Born in the hill country of Texas, Beth Erlund graduated with a B.A. in Zoology from Louisiana State University. After working in research at Tulane University, she spent two and a half years, in Japan, exploring many of the oriental art forms and fell in love with the art of batik. In this medium, she finds the challenges of design and color to be never ending. Her love of nature has influenced her choice of subject matter, and she enjoys researching her subjects in their natural environments. Beth's art begins as an on-site sketch in ink and watercolor or a plein air oil painting. She also takes many photographs to aid her research. These become the basis for her final sketch on cotton or silk which will ultimately become the batik.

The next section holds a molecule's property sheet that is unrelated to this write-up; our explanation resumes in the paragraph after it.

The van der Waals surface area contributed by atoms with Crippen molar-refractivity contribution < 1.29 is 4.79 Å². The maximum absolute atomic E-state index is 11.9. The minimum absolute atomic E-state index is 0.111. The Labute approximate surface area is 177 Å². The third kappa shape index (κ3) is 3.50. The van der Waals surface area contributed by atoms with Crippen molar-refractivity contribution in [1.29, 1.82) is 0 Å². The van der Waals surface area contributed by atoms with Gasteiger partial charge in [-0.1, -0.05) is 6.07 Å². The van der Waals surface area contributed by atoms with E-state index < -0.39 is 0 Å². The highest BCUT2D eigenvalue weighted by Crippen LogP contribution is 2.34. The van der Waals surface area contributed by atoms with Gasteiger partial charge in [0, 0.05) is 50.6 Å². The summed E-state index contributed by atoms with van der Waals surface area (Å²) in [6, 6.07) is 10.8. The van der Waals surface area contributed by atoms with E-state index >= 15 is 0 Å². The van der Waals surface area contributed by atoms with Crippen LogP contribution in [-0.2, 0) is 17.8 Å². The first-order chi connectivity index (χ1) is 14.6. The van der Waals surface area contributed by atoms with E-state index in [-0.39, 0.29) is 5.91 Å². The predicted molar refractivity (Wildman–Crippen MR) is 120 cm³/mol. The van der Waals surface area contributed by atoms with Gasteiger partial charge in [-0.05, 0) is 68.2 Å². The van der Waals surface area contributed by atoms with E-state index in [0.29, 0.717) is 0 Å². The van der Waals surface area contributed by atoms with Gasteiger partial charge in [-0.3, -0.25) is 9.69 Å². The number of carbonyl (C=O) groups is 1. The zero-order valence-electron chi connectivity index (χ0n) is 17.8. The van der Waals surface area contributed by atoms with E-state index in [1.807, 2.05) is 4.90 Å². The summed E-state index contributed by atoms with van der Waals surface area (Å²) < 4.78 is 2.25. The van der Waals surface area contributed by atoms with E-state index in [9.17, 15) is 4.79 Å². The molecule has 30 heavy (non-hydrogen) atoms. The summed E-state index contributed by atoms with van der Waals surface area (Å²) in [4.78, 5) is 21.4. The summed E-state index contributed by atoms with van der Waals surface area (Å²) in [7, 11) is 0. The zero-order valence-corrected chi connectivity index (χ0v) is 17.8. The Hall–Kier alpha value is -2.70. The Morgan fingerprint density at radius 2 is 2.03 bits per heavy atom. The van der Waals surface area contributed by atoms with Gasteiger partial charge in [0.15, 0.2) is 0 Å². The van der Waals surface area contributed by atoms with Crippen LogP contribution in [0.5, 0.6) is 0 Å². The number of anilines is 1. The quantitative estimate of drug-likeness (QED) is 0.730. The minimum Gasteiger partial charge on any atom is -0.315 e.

The Art Form
Batik is at least 2000 years old and has been maintained as an art form in Egypt, China, Japan and Indonesia. Batik-making is a process of producing a design with the use of resist and dyes. Hot wax is the traditional resist and is applied with a tjaunting (a brass cup mounted on a wooden handle). The waxing and dyeing process is repeated on natural fibers, working from the lightest color to the darkest until the design is complete. Then most of the wax is removed revealing a combination of careful planning, technical and artistic craftsmanship and unpredictable character in the form of "crackle." Encaustic wax may be added to increase texture and luminosity.The translucency of the encaustic allows the underlying batik to show and she may embed paper, string and other objects to develop a deeper feeling.Much of the recent work has been made by a combination of the ancient techniques and the contemporary digital process. After producing the traditional style as an under painting, new imagery is added through digitally altering the image.
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